Raspberry swirl pinwheel biscuits

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These biscuits are a shortbread recipe with extra ground almonds. This makes the biscuits a little sticker and softer so that the swirl stays together slightly better. Plus I usually replace a little of the flour in shortbread with ground almonds anyway, as I think it improves the recipe.

The raspberry swirl has some ground, freeze-dried raspberries replacing the plain flour. You may be able to get hold of either pieces of raspberry or better still powdered raspberry – I’ve listed two UK suppliers in the Notes section. The colour is quite delicate after baking so you may want to add a little food colouring if you’re after a livelier-looking biscuit! I’d recommend a gel food colouring as the normal liquid will change the consistency of the raspberry dough.

[Additional note July 2015] I did come across some natural raspberry food flavouring which I used a few drops of when I re-made these biscuits recently. I never like to use much concentrated flavourings, preferring to use more of the original ingredient to boost flavour (such as extra lemon zest etc), but I thought I try. I think it did enhance the flavour but it’s difficult to comment properly without two biscuits to taste side by side. I certainly wouldn’t recommend using a lot as even the natural-style flavourings do start to taste artificial in high amounts in baking. I’d recommend using them to enhance, not to flavour completely.

Notes

I’ve bought freeze-dried fruit online in the UK from the following two places, but I bet there’s more available:
Freeze dried raspberries available from Real Foods UK
Freeze dried raspberry powder available from Healthy Supplies

Equipment

A couple of good baking trays, lined with parchment or silicon mats
Pestle and mortar/spice mill/food processor

Ingredients – for the plain shortbread

  • unsalted butter, slightly softened – 110g
  • caster sugar – 50g
  • plain flour – 125g
  • ground almonds – 50g

Ingredients – for the raspberry shortbread

  • unsalted butter, slightly softened – 110g
  • caster sugar – 50g
  • plain flour – 115g
  • ground almonds – 50g
  • freeze-dried raspberries/raspberry powder – 10g
  • red food colouring – optional
  • additional raspberry flavouring – optional

Method

  1. Line the baking trays or cover with a silicon mat.
  2. If you only have raspberry pieces you will need to grind them to a powder in a pestle and mortar, a spice mill or food processor.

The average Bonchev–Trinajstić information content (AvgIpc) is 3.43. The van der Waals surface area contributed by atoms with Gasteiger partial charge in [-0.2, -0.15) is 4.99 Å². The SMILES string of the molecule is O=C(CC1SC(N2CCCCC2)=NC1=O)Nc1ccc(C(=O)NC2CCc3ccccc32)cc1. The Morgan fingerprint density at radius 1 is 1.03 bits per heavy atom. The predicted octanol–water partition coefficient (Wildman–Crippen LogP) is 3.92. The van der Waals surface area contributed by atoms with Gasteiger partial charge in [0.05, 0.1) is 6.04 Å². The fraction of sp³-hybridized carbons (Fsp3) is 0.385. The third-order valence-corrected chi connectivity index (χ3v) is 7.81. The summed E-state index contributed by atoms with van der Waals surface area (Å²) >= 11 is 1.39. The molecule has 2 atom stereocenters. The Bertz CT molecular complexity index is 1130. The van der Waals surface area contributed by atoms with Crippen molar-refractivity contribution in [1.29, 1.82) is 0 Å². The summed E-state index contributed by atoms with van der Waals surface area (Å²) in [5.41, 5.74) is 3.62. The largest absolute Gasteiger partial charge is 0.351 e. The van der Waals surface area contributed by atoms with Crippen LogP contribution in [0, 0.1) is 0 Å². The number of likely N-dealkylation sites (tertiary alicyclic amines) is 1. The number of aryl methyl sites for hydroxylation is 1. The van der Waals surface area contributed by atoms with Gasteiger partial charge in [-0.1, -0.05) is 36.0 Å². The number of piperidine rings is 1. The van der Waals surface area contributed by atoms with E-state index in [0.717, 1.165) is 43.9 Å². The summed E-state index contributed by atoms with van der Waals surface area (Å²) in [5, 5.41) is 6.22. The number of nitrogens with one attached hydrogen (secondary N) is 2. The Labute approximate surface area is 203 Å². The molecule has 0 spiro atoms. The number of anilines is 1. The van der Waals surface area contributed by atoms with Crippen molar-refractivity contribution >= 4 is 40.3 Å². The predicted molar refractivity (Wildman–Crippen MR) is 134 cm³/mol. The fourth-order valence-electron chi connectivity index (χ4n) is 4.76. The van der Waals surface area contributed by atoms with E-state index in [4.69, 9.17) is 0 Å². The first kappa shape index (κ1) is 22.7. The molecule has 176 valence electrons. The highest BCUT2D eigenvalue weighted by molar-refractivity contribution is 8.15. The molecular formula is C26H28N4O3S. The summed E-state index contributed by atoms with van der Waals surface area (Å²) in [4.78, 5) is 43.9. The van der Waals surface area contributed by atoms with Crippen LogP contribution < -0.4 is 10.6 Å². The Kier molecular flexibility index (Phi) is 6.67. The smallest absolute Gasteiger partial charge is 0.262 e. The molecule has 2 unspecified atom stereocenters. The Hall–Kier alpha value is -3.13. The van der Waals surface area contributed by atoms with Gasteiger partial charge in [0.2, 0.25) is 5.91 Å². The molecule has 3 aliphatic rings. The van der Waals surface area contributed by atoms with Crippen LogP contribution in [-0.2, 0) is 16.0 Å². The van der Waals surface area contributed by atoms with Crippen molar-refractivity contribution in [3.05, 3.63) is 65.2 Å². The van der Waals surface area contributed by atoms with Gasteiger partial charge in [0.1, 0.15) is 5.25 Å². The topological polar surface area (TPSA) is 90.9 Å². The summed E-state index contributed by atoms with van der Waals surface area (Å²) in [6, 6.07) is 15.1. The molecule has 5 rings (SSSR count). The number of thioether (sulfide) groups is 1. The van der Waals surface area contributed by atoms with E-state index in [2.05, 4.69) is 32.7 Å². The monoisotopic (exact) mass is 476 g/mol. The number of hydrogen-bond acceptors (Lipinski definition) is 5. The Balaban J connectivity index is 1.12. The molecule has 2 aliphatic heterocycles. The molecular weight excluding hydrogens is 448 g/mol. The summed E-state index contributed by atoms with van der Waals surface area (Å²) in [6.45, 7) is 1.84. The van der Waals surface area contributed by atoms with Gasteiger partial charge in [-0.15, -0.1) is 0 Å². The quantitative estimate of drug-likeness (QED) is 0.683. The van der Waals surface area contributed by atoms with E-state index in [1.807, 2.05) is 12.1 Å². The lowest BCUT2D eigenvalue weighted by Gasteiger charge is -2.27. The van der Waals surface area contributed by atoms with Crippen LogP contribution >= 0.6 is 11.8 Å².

3. Mix all of the ingredients for the plain shortbread together in one bowl. Make sure it’s fully incorporated but don’t overwork it.
  4. Mix all of the ingredients for the raspberry shortbread together in one bowl (including the optional colouring and flavourings if using). Make sure it’s all fully incorporated but don’t overwork it.
  5. You now need to roll out each ball of dough into two rectangles of the same size and to about 4mm thickness. The easiest way to do this is to roll out one on a piece of parchment and move it to one side. Then roll out the other and proffer up the first one to compare width and length.
  6. You need to also try to ensure the sides are as straight as possible and the corners are near-as-dammit 90 degrees. I know this sounds very faffy but if you don’t the pinwheel effect won’t be so nice. I used a long palette knife to pat the edges into shape.
  7. Once you’re satisfied with how the two rectangles look, you need to lay one on top of the other – it doesn’t matter which one is on top. When you do this, you should overlap the two so that the long edge is slightly offset on each side  by about 5 mm – this is so that you get a smoother circle when you roll (if you put them exactly on top of one another you’ll get a big lip on the biscuit). See the image right.
  • Using the long edge, roll the biscuit tightly at first and carry on rolling. The dough may rip a bit but just squeeze it together to patch it up.
  • When you’ve rolled it all, tamp down the long edge a little to smooth our the cylinder shape.
  • Make sure the cylinder is the same thickness all the way down (roll it back and forth a little) and carefully transfer to a spare plate or baking tray and pop in the fridge for 10 mins.
  • Heat the oven to 150C fan/170C conventional
  • Bring out the chilled, rolled dough and (using a very sharp knife) cut 4mm discs off the cylinder of dough.
  • Lay the discs on the prepared baking trays. They should bake without puffing up too much, so you only need to leave about 15mm space between each disc. You may need to pat them into a circle a little as cutting the discs out will flatten the dough at the bottom, skewing the shape.
  • Pop in the oven for 20 – 25 mins until they are just about to turn golden, but are cooked through
  • Cool thoroughly. They’ll keep for a few days in an airtight container.
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